Exhibitions

Opening Discussion for Feminist Archaeology

Photo by Tony RinaldoPhoto by Tony Rinaldo

Please join artist Jennifer Bornstein RI '15 for an opening discussion and reception for her exhibition.

The opening talk will take place at 5 p.m. in the Knafel Center, Radcliffe Institute for Advanced Study, Harvard University. The reception will immediately follow in the Johnson-Kulukundis Family Gallery.

Bornstein will be joined in conversation by Yukio Lippit, Johnson-Kulukundis Family Director of the Arts, Radcliffe Institute for Advanced Study, and Professor of History of Art and Architecture, Harvard University and Jennifer L. Roberts, Arts Advisor, Radcliffe Institute for Advanced Study, and Elizabeth Cary Agassiz Professor of the Humanities and Harvard College Professor.

This gathering with Radcliffe fellows, Harvard faculty and staff, members of the arts community at Harvard, and beyond is open to the public and provides a chance to see the new exhibition and meet the artist.

Free and open to the public.


Feminist Archaeology is an interdisciplinary art project consisting of an original video projection with accompanying prints and sculptures. The exhibition explores different strains of feminism, which the artist has experienced both personally and through her research, and that have been somewhat at odds with one another over time.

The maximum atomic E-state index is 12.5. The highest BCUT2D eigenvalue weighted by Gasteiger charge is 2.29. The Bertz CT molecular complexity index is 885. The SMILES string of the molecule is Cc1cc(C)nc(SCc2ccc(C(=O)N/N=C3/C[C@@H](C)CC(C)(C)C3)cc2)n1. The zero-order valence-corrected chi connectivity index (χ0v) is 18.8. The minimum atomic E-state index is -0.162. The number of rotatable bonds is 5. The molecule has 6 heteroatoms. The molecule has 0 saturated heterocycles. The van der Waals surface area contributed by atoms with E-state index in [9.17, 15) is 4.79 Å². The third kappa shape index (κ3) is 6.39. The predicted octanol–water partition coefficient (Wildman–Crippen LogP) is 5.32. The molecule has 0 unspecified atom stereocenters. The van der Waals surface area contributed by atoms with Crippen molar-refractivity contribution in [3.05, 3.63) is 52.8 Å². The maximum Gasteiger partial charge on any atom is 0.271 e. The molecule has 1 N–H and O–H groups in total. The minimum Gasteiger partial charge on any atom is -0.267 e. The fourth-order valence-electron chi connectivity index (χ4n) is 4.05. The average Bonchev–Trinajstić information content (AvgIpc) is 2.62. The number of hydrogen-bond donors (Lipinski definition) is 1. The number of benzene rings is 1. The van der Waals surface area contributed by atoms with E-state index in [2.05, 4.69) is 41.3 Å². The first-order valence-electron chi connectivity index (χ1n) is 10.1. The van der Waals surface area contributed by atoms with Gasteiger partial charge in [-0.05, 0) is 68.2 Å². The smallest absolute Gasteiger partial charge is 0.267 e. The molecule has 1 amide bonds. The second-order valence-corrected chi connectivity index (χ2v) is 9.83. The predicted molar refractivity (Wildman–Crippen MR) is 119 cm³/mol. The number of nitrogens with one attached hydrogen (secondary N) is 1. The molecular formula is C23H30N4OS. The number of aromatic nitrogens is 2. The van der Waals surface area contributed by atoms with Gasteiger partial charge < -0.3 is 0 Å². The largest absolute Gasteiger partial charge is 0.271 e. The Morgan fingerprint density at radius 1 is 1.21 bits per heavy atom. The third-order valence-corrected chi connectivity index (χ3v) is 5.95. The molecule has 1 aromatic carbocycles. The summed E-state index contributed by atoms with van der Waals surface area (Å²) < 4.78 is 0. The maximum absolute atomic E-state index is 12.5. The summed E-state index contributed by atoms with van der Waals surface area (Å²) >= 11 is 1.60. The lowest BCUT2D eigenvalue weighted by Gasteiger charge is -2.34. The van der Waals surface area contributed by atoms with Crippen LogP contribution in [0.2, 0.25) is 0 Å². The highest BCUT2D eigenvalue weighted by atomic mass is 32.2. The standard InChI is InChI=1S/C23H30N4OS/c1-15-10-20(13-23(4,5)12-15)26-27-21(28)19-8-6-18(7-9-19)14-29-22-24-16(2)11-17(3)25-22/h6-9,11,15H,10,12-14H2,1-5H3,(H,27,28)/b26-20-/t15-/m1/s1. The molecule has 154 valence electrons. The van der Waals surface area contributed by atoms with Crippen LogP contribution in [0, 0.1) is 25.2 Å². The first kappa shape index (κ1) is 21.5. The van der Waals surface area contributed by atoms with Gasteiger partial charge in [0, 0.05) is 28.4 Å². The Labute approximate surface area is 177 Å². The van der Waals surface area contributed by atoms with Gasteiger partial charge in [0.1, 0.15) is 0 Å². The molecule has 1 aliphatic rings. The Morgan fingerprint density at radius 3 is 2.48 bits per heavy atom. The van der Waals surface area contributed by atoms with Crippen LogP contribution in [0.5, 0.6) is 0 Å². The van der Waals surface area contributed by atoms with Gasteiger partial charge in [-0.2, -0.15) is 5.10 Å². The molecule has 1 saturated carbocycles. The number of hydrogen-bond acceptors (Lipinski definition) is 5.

The video component of the exhibition purposely conflates different historical periods of feminism. It includes moving-image media from several sources: 16mm film; HD; and Sony Portapak—an anachronistic 1970s video camera that shoots only black-and-white, standard-definition video. Portapak was frequently used by artists to make experimental, performance-based videos during the time period of the 1970s that coincides with the focus of this project’s artistic research. The print component of the exhibition consists of large-scale, 1:1 relief-type prints made using oil-based printing ink on canvas. The prints were created from pieces cut from a temporary drywall structure that was formerly in Harvard’s Carpenter Center. Segments of the drywall structure, which was built as a collaborative project by students in Visual and Environmental Studies (VES), and served as Bornstein’s classroom and as a video projection room while she was a visiting lecturer in VES, are also displayed in the exhibition as sculptural elements.

Research for Feminist Archaeology began in 20142015 during Bornstein’s fellowship year at the Radcliffe Institute for Advanced Study. The research materials for the exhibition, which function partly as the project’s blueprint, come from the collections of Radcliffe’s Schlesinger Library on the History of Women in America.

The artist would like to thank Harvard undergraduates Eriko Kay and Lily Scherlis, who contributed significantly to the development of the work, as well as VES students Ariana Chiavaron, Helen Miller, Billy Orman, Noel de Sa e Silva, Gleb Sidorkin, Kensho Tambara, and Sam Wolk for their help with the project.